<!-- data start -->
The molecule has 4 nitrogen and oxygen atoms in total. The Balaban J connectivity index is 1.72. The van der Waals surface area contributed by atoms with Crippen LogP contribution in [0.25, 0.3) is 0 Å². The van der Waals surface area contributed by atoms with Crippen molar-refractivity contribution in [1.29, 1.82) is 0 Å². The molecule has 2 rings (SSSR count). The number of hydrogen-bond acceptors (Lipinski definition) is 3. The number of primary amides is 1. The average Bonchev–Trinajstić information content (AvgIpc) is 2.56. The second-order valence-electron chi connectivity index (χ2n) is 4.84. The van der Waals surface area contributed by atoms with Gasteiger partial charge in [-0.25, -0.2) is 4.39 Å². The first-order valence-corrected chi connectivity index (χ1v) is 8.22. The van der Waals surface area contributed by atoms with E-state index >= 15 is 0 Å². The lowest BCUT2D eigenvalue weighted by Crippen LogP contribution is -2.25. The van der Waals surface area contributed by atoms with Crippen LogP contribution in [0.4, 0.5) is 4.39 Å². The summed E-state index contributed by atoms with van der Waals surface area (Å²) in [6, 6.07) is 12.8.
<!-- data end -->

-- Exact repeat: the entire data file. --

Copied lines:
The molecule has 4 nitrogen and oxygen atoms in total. The Balaban J connectivity index is 1.72. The van der Waals surface area contributed by atoms with Crippen LogP contribution in [0.25, 0.3) is 0 Å². The van der Waals surface area contributed by atoms with Crippen molar-refractivity contribution in [1.29, 1.82) is 0 Å². The molecule has 2 rings (SSSR count). The number of hydrogen-bond acceptors (Lipinski definition) is 3. The number of primary amides is 1. The average Bonchev–Trinajstić information content (AvgIpc) is 2.56. The second-order valence-electron chi connectivity index (χ2n) is 4.84. The van der Waals surface area contributed by atoms with Gasteiger partial charge in [-0.25, -0.2) is 4.39 Å². The first-order valence-corrected chi connectivity index (χ1v) is 8.22. The van der Waals surface area contributed by atoms with E-state index >= 15 is 0 Å². The lowest BCUT2D eigenvalue weighted by Crippen LogP contribution is -2.25. The van der Waals surface area contributed by atoms with Crippen LogP contribution in [0.4, 0.5) is 4.39 Å². The summed E-state index contributed by atoms with van der Waals surface area (Å²) in [6, 6.07) is 12.8.